Can I take photos during the ceremony?
Is the venue wheelchair accessible?
Is there a block of hotel rooms reserved for guests? (Pro Tip: Christine Janda, a Chicago-based wedding and events planner, suggests including relevant hyperlinks and reservation codes.)
Where are you registered for gifts?
Share information about your relationship — how you met, when you knew your partner was “the one” and how you got engaged, for example. This feature “can help connect guests to your story,” Ms. Schwab said, “especially if you’re having a big wedding and you don’t personally know everyone attending.”
Zoe Cousin, a wedding and events planner in San Francisco, recommends calling this page simply “Our Story.”
To break up the text in this section, you can also share photos that illustrate notable moments from your relationship, such as pictures of your engagement or eventful trips the two of you might have taken together.
Out-of-town guests visiting for the weekend will be looking for things to do. Use real estate on your website to share information about restaurants, museums, shops and tourist attractions. You can include directions, say, from the suggested hotels. Ms. Janda recommends creating a map, with links, to make this information more interactive.
Include short bios of your bridesmaids and groomsmen (or bridesmen and groomswomen) on your website. Such information, Ms. Cousin said, is a “smart way to break the ice before the wedding day between all the other guests and the bridal party,” Ms. Cousin said.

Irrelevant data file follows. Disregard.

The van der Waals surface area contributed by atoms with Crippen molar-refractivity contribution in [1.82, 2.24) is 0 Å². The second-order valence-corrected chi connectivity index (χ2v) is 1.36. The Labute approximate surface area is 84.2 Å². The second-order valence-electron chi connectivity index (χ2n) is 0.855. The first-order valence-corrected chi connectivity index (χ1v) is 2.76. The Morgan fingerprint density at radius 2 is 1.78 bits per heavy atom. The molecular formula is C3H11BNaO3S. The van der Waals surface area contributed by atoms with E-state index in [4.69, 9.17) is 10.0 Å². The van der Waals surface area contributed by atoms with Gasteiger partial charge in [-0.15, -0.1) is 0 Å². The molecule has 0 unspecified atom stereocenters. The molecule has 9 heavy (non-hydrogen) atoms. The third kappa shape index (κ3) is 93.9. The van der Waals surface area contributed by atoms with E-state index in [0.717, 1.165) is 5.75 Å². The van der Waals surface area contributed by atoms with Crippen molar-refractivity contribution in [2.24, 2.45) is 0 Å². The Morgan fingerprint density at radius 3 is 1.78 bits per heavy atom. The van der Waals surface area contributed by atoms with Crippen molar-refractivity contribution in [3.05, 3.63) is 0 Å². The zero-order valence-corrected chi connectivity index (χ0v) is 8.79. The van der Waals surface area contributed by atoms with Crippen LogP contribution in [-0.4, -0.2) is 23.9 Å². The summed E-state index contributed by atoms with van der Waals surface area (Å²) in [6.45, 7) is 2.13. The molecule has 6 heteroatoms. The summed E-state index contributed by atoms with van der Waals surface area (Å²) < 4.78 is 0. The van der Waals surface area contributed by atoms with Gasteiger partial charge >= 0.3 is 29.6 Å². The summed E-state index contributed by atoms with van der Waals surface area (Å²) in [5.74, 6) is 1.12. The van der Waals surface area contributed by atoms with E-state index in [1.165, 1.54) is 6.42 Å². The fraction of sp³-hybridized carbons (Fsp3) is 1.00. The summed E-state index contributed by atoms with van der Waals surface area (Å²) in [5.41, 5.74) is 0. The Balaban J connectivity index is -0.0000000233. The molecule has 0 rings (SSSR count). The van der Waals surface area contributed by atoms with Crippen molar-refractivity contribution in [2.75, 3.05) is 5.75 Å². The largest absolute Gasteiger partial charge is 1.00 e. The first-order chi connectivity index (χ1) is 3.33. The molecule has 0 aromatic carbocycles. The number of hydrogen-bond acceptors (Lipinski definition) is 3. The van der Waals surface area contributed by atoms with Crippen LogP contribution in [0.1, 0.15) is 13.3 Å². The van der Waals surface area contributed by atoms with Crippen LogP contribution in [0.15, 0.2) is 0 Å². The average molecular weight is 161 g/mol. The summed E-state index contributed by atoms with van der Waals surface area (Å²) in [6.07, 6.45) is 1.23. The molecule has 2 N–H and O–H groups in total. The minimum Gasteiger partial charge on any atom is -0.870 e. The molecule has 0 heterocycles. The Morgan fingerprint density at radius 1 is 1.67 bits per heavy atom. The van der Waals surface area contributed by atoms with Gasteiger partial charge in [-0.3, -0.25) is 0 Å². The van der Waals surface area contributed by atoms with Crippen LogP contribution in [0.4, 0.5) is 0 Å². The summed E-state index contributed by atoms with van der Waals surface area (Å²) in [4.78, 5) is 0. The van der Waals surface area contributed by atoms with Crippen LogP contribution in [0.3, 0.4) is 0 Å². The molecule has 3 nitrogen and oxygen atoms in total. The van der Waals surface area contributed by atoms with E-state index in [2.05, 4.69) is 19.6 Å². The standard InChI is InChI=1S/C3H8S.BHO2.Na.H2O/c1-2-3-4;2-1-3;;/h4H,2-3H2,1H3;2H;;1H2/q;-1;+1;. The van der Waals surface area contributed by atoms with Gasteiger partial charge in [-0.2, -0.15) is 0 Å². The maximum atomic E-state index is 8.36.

You can have some fun by sharing embarrassing photos of them and little details, like each person’s favorite ice cream flavor.
“I recommend my wedding clients use their wedding website as a neutral territory to inform their guests about important and sometimes tricky information which they do not want to tell them face to face,” Ms. Cousin said.
For instance, if you only want cash gifts, it’s O.K. to spell that out on your website. And if you’re on a tight budget and won’t be offering an open bar, you can do that, too. Ms. Cousin recommended this script: “We so look forward to dancing the night away with you! Please note we will be offering a cash bar with a full selection of cocktails, beer, and wine all evening long.”
If you plan to have a designated wedding hashtag that attendees can use when posting photos on Facebook, Instagram, Twitter and other social media platforms, let your guests know what it is on your website.
José Rolón, a wedding and events planner based in Brooklyn, says guests often miss the hashtag on the wedding day “because they didn’t catch it on your welcome table or the 4-by-6-inch bar sign.”
“The more the guests see your hashtag,” he said, “the more you’ll see and enjoy stalking your social media feed the morning after.”
The site can be transformed after the wedding takes place. Ms. Cousins suggests changing the tone from “here’s what to expect” to “here’s what happened.”
You can display the photos guests took and posted on social media via the wedding hashtag, along with the images from the professional photographer.
These changes are a nice way to thank your guests and to share memories of your special day with those who might not have been able to attend.